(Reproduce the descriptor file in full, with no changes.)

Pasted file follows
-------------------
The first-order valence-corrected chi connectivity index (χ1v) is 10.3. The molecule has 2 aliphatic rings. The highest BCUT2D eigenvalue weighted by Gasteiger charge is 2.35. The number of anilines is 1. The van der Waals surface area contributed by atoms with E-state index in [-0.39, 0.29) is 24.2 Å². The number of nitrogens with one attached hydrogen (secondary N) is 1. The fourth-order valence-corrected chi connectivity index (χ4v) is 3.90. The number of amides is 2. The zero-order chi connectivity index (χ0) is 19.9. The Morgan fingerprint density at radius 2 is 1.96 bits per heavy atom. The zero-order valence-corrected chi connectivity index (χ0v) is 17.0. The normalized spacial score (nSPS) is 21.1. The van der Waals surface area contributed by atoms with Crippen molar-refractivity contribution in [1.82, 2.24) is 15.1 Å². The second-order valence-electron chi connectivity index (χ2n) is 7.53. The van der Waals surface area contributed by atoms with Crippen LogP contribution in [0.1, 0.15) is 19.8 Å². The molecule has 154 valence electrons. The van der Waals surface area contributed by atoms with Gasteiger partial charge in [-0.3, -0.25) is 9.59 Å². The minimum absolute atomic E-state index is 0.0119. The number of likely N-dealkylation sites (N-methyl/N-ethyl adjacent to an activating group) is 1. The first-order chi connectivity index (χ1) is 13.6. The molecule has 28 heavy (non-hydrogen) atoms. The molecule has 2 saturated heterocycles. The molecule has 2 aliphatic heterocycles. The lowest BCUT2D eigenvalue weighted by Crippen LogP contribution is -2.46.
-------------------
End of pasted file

The first-order valence-corrected chi connectivity index (χ1v) is 10.3. The molecule has 2 aliphatic rings. The highest BCUT2D eigenvalue weighted by Gasteiger charge is 2.35. The number of anilines is 1. The van der Waals surface area contributed by atoms with E-state index in [-0.39, 0.29) is 24.2 Å². The number of nitrogens with one attached hydrogen (secondary N) is 1. The fourth-order valence-corrected chi connectivity index (χ4v) is 3.90. The number of amides is 2. The zero-order chi connectivity index (χ0) is 19.9. The Morgan fingerprint density at radius 2 is 1.96 bits per heavy atom. The zero-order valence-corrected chi connectivity index (χ0v) is 17.0. The normalized spacial score (nSPS) is 21.1. The van der Waals surface area contributed by atoms with Crippen molar-refractivity contribution in [1.82, 2.24) is 15.1 Å². The second-order valence-electron chi connectivity index (χ2n) is 7.53. The van der Waals surface area contributed by atoms with Crippen LogP contribution in [0.1, 0.15) is 19.8 Å². The molecule has 154 valence electrons. The van der Waals surface area contributed by atoms with Gasteiger partial charge in [-0.3, -0.25) is 9.59 Å². The minimum absolute atomic E-state index is 0.0119. The number of likely N-dealkylation sites (N-methyl/N-ethyl adjacent to an activating group) is 1. The first-order chi connectivity index (χ1) is 13.6. The molecule has 28 heavy (non-hydrogen) atoms. The molecule has 2 saturated heterocycles. The molecule has 2 aliphatic heterocycles. The lowest BCUT2D eigenvalue weighted by Crippen LogP contribution is -2.46.